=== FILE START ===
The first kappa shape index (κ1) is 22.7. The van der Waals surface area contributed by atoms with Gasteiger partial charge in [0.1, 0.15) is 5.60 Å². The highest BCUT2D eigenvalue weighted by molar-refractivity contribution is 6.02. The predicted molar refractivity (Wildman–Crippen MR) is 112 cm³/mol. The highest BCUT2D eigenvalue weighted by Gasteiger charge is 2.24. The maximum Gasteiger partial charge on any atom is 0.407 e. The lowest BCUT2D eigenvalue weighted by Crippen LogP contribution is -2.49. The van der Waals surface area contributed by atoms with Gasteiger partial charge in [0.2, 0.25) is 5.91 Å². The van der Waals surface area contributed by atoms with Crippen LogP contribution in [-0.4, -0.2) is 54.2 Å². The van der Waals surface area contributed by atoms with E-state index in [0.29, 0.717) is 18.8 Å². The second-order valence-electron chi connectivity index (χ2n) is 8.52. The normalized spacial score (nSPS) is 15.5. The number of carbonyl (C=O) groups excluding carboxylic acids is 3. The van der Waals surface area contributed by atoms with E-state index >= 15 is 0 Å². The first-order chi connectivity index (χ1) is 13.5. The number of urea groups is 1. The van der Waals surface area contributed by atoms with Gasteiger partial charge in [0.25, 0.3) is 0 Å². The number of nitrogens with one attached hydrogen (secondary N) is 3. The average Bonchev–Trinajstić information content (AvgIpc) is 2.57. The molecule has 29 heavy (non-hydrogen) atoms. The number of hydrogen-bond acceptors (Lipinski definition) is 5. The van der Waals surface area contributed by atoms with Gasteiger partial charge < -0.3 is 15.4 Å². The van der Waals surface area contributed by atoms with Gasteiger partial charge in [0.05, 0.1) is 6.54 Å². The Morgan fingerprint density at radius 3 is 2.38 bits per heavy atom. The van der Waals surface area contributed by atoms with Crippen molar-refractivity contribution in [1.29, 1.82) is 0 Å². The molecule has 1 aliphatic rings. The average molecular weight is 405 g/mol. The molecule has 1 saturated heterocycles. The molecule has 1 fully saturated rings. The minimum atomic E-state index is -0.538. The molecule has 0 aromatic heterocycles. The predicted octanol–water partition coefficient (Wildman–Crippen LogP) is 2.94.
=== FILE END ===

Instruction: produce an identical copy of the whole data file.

The first kappa shape index (κ1) is 22.7. The van der Waals surface area contributed by atoms with Gasteiger partial charge in [0.1, 0.15) is 5.60 Å². The highest BCUT2D eigenvalue weighted by molar-refractivity contribution is 6.02. The predicted molar refractivity (Wildman–Crippen MR) is 112 cm³/mol. The highest BCUT2D eigenvalue weighted by Gasteiger charge is 2.24. The maximum Gasteiger partial charge on any atom is 0.407 e. The lowest BCUT2D eigenvalue weighted by Crippen LogP contribution is -2.49. The van der Waals surface area contributed by atoms with Gasteiger partial charge in [0.2, 0.25) is 5.91 Å². The van der Waals surface area contributed by atoms with Crippen LogP contribution in [-0.4, -0.2) is 54.2 Å². The van der Waals surface area contributed by atoms with E-state index in [0.29, 0.717) is 18.8 Å². The second-order valence-electron chi connectivity index (χ2n) is 8.52. The normalized spacial score (nSPS) is 15.5. The number of carbonyl (C=O) groups excluding carboxylic acids is 3. The van der Waals surface area contributed by atoms with E-state index >= 15 is 0 Å². The first-order chi connectivity index (χ1) is 13.5. The number of urea groups is 1. The van der Waals surface area contributed by atoms with Gasteiger partial charge in [0.25, 0.3) is 0 Å². The number of nitrogens with one attached hydrogen (secondary N) is 3. The average Bonchev–Trinajstić information content (AvgIpc) is 2.57. The molecule has 29 heavy (non-hydrogen) atoms. The number of hydrogen-bond acceptors (Lipinski definition) is 5. The van der Waals surface area contributed by atoms with Gasteiger partial charge < -0.3 is 15.4 Å². The van der Waals surface area contributed by atoms with Gasteiger partial charge in [0.05, 0.1) is 6.54 Å². The Morgan fingerprint density at radius 3 is 2.38 bits per heavy atom. The van der Waals surface area contributed by atoms with Crippen molar-refractivity contribution in [1.29, 1.82) is 0 Å². The molecule has 1 aliphatic rings. The average molecular weight is 405 g/mol. The molecule has 1 saturated heterocycles. The molecule has 1 fully saturated rings. The minimum atomic E-state index is -0.538. The molecule has 0 aromatic heterocycles. The predicted octanol–water partition coefficient (Wildman–Crippen LogP) is 2.94.